‘The Whole Truth’ is a Courtroom Drama starring Keanu Reeves, Renee Zellweger, Gugu Mbatha-Raw, and Jim Belushi and is directed by Courtney Hunt. The film follows a defence attorney Richard Ramsay (Reeves) who takes on a case to keep friend Mike (Gabriel Busso) out of prison after he was charged with the murder of his father Boone (Belushi). As the case unfolds the mystery of what really happened that afternoon of the murder begins to be uncovered. It is a very deliberately slow paced movie and this is to serve as a parallel to the ‘mystery’ which with each testimony and piece of evidence revealed becomes gradually more clear. The problem is that with this incredibly slow moving pace the 90 minute runtime begins to feel more like 120 minutes with long drawn out scenes both in and out of the courtroom. And this is one of those cases where the viewer is way ahead of the film and so you are left waiting for the plot to catch up to what you already know.
Thankfully though i was digging most of the performances throughout the movie. Being a smaller film, and being mostly confined to a single courtroom i thought things were going a little bit like a Lifetime movie. Where maybe it would get a little campy and cliche but it mostly rides a fairly straightforward serious line. Everyone acted in a way that was appropriately fit with the grounded nature of this film which was refreshing to see. Keanu Reeves undeniably is just a very good actor and he delivers the dialogue given to him very astutely to where you buy him as the lawyer he portrays. Renee Zellweger was in an odd place between showing emotion and not showing emotion, her expressions were unclear and i could never really tell if she was sad, disappointed, pleased, ashamed, and it hurt her character who had an unclear and strange agenda throughout. Mbatha-Raw delivered a good performance but as with any of the other performances in the film there’s nothing of super high praise.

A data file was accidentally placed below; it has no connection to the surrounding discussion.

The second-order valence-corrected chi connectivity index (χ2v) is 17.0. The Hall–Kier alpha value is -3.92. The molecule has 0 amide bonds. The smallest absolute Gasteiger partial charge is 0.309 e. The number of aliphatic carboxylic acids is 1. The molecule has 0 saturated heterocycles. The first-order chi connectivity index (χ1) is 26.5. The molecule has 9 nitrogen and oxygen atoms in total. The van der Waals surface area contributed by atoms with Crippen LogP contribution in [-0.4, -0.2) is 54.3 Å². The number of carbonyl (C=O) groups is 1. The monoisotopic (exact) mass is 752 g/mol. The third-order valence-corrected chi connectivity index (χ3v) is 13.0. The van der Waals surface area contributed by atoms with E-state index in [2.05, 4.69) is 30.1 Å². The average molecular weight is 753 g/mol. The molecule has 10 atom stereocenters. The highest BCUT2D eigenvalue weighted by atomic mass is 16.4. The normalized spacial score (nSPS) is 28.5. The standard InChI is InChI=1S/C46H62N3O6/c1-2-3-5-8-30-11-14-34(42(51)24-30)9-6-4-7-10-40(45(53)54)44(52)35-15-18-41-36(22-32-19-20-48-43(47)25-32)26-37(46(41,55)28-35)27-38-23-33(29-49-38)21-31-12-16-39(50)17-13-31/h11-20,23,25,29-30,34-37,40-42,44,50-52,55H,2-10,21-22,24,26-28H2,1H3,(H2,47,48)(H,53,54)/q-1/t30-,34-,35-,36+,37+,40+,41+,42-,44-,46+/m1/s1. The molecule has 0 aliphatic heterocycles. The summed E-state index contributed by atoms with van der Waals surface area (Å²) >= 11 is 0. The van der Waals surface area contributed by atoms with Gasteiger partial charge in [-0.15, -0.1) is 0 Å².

As i mentioned earlier, the plot unfolds in a way so that you are figuring things out like 30 minutes before the characters actually tell you. And if you have seen the trailer before going into this film you are maybe 45 minutes ahead of the plot, the problem with all this is a lot of the time you are left waiting for certain small revelations and when they happen it’s underwhelming as you figured that out 20 minutes ago through a flashback scene. The way the ‘mystery’ is revealed through flashbacks involving unreliable narrators in a way was well done but not a new approach as it is used in many other films of the same genre. I will say though there are a few things that happen in the film that caught me off-guard, and they aren’t the twists that feel out of place surprisingly. They make sense with the events that have occurred, and add new layers to certain characters enriching the story slightly. One thing the film definitely did not need is Keanu Reeves’ voiceover…. It shows up every now and then, sometimes it was very brief and sometimes a sentence or two but either way it was very distracting and all it did is tell me basically what was going to happen in the next scene, something i would see for myself 10 seconds later, just an unnecessary addition.
So in the end, The Whole Truth is far from one of the best court dramas and unfortunately harbours too many flaws to propel it into the range of good ones. The slow pace i had no issues with at all, it is just that the plot revealed itself in a way so that you are able to figure out the next reveal or two well before they actually happen. It ruins any surprise associated with it and affects the amount of attention you can pay to it. The very realistic and grounded aspect i thought worked and the performances fit with that approach to the story so that aspect felt quite natural. It’s a fine watch, it isn’t boring at any points but just know that you are going to spend a lot of time analysing evidence and testimonies in a courtroom setting at a very slow pace, if that isn’t your thing maybe skip this one.